Throughout this year, I will be spending time reflecting upon various hymns. We may not think about hymns as a way that we teach and pass on the faith, but the reality is that many of us can remember hymns a lot easier than memorizing scripture.
The hymn, “Children of the Heavenly Father”, is rooted within the Swedish tradition. This hymn is one that is almost always sung at baptisms and funerals at churches that have a Scandinavian background. The hymn was written by Karolina Sandell who was born in 1832 in Fröeryd, a small town in the Småland province of Sweden. Her father was a Lutheran pastor and raised Lina in a faith that emphasized the grace and warmth of God. Throughout her life, she wrote over 2000 hymns texts and poems and worked as an editor at the Evangelical National Foundation, a mission organization with the Lutheran Church of Sweden.
The tradition of this hymn is that Karolina wrote it quite early in her life—perhaps as young as age seventeen. The tradition is that Karolina wrote the hymn while seated on the branch of a large ash tree that stood in the parsonage yard. From that spot on warm summer evening she could listen to the content twitter of the birds as they hid in their nests among the green leaves, and from there she could watch the stars as they began to appear. Her impressions fortified the biblical concepts of the security of God’s children.
It is the ‘security of God’s children’ that serves as the central theme around which this text is built. The bosom of the ‘heavenly Father’ serves as a ‘refuge’ where children are nourished and protected from evil by the ‘mighty arms’ of God. The last two stanzas build on this theme of protection by boldly confessing that nothing can separate children from their God (Rom. 8:38-39), a God who will never forsake God’s children (Deut. 31:6).
While it could be legitimately claimed that such sentiments seem to make light of suffering and evil, it can also be argued that the many tragic events in Karolina’s life argue against making light of the suffering and evil. In addition to the severe illnesses she suffered throughout her life, by the age of 28 she had lost her sister to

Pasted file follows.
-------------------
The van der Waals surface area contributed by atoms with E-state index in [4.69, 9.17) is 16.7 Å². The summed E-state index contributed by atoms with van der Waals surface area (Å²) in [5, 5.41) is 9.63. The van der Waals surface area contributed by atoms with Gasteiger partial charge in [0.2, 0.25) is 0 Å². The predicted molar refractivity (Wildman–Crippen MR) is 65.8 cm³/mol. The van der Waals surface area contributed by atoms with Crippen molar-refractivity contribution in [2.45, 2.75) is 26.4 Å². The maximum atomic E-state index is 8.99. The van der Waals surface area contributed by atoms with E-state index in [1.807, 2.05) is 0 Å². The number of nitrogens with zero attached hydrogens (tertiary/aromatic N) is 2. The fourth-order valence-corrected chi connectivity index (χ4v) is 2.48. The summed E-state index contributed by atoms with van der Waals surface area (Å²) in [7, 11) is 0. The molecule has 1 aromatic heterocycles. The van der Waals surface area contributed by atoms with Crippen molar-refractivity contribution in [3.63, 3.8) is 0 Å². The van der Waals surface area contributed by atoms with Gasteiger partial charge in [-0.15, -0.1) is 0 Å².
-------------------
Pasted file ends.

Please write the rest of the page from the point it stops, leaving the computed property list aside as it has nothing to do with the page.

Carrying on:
tuberculosis, her father to drowning (which she helplessly witnessed on a boat in in Lake Vättern), and finally her mother to a prolonged illness. Even her marriage to businessman Carl Oscar Berg was marred by grief, as she endured the collapse of her husband’s business and the birth of a stillborn baby girl, their only child. In light of such suffering, what remains in the ashes is a song that serves as a bold confession of faith similar to the cry of Job that she paraphrases in the final stanza: ‘The Lord gave, and the Lord has taken away; blessed be the name of the Lord’ (Job 1:21).
Throughout the hymn, Karolina portrays a God whose ‘mighty arm’ protects and spares—this image evokes the biblical image of the mothering hen gathering chicks under her arms (Luke 13:34). This is an image that Karolina will revisit in another one of her more popular hymns ‘Thy Holy Wings.’
When Karolina died in 1903 at the age of 71, thousands come to attend her burial in Stockholm. Like so many Swedish funerals before and after, the choir began to sing ‘Children of the Heavenly Father.’ Spontaneously, the swelling congregation join in to sing together of the God whose love is so great that ‘neither life nor death shall ever from the Lord his children sever.’
(material for this article was adapted from website: www.umcdiscipleship.org)